Attorney General rebuttals accusations of restricting worship

The Office of the Attorney-General has said it is not out to pare down freedom of worship by suspending the registration of churches, rather it seeks to legitimise the institutions.

In a press statement sent through the Registrar of Societies, the ban was initiated in 2014 following various reports that some religious leaders were engaging in activities that compromise the safety of Kenyans.

“From the outset, none of the government agencies including the Office of the Attorney General and the Registrar of Societies have expressed intention to limit the freedom of association, freedom of conscience, religion, belief, opinion, and access to information,” the statement read.

“This was necessitated by several reports indicting the officials of several religious institutions and societies of orchestrating certain unconscionable activities that left their congregants at a disadvantage.”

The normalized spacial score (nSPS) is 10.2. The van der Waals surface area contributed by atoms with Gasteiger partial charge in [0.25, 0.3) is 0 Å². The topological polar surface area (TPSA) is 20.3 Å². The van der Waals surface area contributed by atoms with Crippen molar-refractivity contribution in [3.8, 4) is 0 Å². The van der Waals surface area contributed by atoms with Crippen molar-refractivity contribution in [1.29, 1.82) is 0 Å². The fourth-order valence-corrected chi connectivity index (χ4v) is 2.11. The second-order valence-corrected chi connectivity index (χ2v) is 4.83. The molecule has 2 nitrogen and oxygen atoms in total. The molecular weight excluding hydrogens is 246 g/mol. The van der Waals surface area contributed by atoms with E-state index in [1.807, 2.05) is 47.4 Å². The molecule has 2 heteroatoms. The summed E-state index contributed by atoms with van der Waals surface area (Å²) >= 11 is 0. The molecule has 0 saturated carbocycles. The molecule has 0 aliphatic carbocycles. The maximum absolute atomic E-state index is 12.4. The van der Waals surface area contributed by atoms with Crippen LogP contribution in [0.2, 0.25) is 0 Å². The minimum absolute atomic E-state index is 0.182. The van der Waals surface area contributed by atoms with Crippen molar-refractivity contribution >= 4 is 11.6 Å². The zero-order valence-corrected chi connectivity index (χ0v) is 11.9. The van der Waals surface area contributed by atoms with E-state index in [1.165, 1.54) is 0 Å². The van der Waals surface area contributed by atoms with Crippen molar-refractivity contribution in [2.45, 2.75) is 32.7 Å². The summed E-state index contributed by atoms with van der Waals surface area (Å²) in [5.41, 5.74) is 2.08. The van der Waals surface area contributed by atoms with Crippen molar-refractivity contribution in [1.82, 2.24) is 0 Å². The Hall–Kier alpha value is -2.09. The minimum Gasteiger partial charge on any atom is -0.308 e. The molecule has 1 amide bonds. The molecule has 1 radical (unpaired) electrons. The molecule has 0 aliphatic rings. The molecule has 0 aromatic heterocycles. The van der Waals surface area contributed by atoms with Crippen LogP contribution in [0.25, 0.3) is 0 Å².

The most prominent was the “seed gospel”, an exposé by NTV that highlighted how preachers convince their congregants to foot out money so that they can receive ‘blessings’.

READ: AG plans tough law to tame ‘seed’ preachers

Prof Githu Muigai’s office further said that the action was not done unilaterally but after lengthy discussions with religious societies such as the National Council of Churches of Kenya (NCCK), Supreme Council of Kenya Muslims (Supkem) and the Hindu Council of Kenya.

Nonetheless, Prof Muigai has been under attack, with the latest being from President Uhuru Kenyatta who said anyone, provided they seek to propagate good teachings, is allowed to open a church without being victimised.

“If anyone wants to register a church, so long as he worships the God we know, he should be allowed to register to preach the word of God. We want religious leaders to enjoy freedom of worship,” the president said on Saturday.

Prof Muigai proposed a framework that would require all religious leaders to obtain certificates of good conduct from police and clearance from the Ethics and Anti-Corruption Commission.

They also seek to audit churches.

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